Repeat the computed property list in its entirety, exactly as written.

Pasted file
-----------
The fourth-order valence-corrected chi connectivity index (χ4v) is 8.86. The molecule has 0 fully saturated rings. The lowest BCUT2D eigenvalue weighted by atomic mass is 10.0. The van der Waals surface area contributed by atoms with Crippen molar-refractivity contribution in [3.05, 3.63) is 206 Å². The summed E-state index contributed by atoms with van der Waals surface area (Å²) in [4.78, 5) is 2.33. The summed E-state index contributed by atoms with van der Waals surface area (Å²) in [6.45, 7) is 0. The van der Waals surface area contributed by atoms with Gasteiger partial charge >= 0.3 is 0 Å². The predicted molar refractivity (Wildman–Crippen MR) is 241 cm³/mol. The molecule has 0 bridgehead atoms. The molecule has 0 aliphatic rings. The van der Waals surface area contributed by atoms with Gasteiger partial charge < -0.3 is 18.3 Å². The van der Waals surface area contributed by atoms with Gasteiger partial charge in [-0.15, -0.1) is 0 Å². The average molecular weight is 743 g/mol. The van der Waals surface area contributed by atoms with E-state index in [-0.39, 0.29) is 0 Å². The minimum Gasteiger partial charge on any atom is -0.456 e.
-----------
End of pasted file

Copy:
The fourth-order valence-corrected chi connectivity index (χ4v) is 8.86. The molecule has 0 fully saturated rings. The lowest BCUT2D eigenvalue weighted by atomic mass is 10.0. The van der Waals surface area contributed by atoms with Crippen molar-refractivity contribution in [3.05, 3.63) is 206 Å². The summed E-state index contributed by atoms with van der Waals surface area (Å²) in [4.78, 5) is 2.33. The summed E-state index contributed by atoms with van der Waals surface area (Å²) in [6.45, 7) is 0. The van der Waals surface area contributed by atoms with Gasteiger partial charge >= 0.3 is 0 Å². The predicted molar refractivity (Wildman–Crippen MR) is 241 cm³/mol. The molecule has 0 bridgehead atoms. The molecule has 0 aliphatic rings. The van der Waals surface area contributed by atoms with Gasteiger partial charge < -0.3 is 18.3 Å². The van der Waals surface area contributed by atoms with Gasteiger partial charge in [-0.15, -0.1) is 0 Å². The average molecular weight is 743 g/mol. The van der Waals surface area contributed by atoms with E-state index in [-0.39, 0.29) is 0 Å². The minimum Gasteiger partial charge on any atom is -0.456 e.